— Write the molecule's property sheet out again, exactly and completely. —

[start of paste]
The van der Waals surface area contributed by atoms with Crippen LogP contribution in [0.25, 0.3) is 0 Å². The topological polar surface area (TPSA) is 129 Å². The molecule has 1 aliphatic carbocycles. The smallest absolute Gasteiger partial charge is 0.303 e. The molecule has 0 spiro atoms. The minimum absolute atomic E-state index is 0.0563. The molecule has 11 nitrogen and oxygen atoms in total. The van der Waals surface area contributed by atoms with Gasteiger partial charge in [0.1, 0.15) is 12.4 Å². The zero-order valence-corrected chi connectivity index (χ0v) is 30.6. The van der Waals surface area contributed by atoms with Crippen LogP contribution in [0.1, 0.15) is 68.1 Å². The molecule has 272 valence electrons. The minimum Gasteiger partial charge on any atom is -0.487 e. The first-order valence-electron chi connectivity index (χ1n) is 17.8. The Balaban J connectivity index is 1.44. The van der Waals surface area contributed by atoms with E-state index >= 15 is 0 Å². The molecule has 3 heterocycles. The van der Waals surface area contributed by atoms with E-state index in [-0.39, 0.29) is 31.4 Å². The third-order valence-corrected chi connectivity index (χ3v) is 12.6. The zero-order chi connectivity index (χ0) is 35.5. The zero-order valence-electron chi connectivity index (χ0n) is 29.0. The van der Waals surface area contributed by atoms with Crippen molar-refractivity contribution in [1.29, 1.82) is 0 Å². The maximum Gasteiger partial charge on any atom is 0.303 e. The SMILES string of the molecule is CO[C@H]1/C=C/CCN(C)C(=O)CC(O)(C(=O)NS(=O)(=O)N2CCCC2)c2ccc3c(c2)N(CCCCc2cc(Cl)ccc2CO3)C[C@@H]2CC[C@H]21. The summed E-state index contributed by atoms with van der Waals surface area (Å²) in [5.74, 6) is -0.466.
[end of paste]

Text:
The van der Waals surface area contributed by atoms with Crippen LogP contribution in [0.25, 0.3) is 0 Å². The topological polar surface area (TPSA) is 129 Å². The molecule has 1 aliphatic carbocycles. The smallest absolute Gasteiger partial charge is 0.303 e. The molecule has 0 spiro atoms. The minimum absolute atomic E-state index is 0.0563. The molecule has 11 nitrogen and oxygen atoms in total. The van der Waals surface area contributed by atoms with Gasteiger partial charge in [0.1, 0.15) is 12.4 Å². The zero-order valence-corrected chi connectivity index (χ0v) is 30.6. The van der Waals surface area contributed by atoms with Crippen LogP contribution in [0.1, 0.15) is 68.1 Å². The molecule has 272 valence electrons. The minimum Gasteiger partial charge on any atom is -0.487 e. The first-order valence-electron chi connectivity index (χ1n) is 17.8. The Balaban J connectivity index is 1.44. The van der Waals surface area contributed by atoms with E-state index >= 15 is 0 Å². The molecule has 3 heterocycles. The van der Waals surface area contributed by atoms with E-state index in [-0.39, 0.29) is 31.4 Å². The third-order valence-corrected chi connectivity index (χ3v) is 12.6. The zero-order chi connectivity index (χ0) is 35.5. The zero-order valence-electron chi connectivity index (χ0n) is 29.0. The van der Waals surface area contributed by atoms with Crippen molar-refractivity contribution in [1.29, 1.82) is 0 Å². The maximum Gasteiger partial charge on any atom is 0.303 e. The SMILES string of the molecule is CO[C@H]1/C=C/CCN(C)C(=O)CC(O)(C(=O)NS(=O)(=O)N2CCCC2)c2ccc3c(c2)N(CCCCc2cc(Cl)ccc2CO3)C[C@@H]2CC[C@H]21. The summed E-state index contributed by atoms with van der Waals surface area (Å²) in [5.74, 6) is -0.466.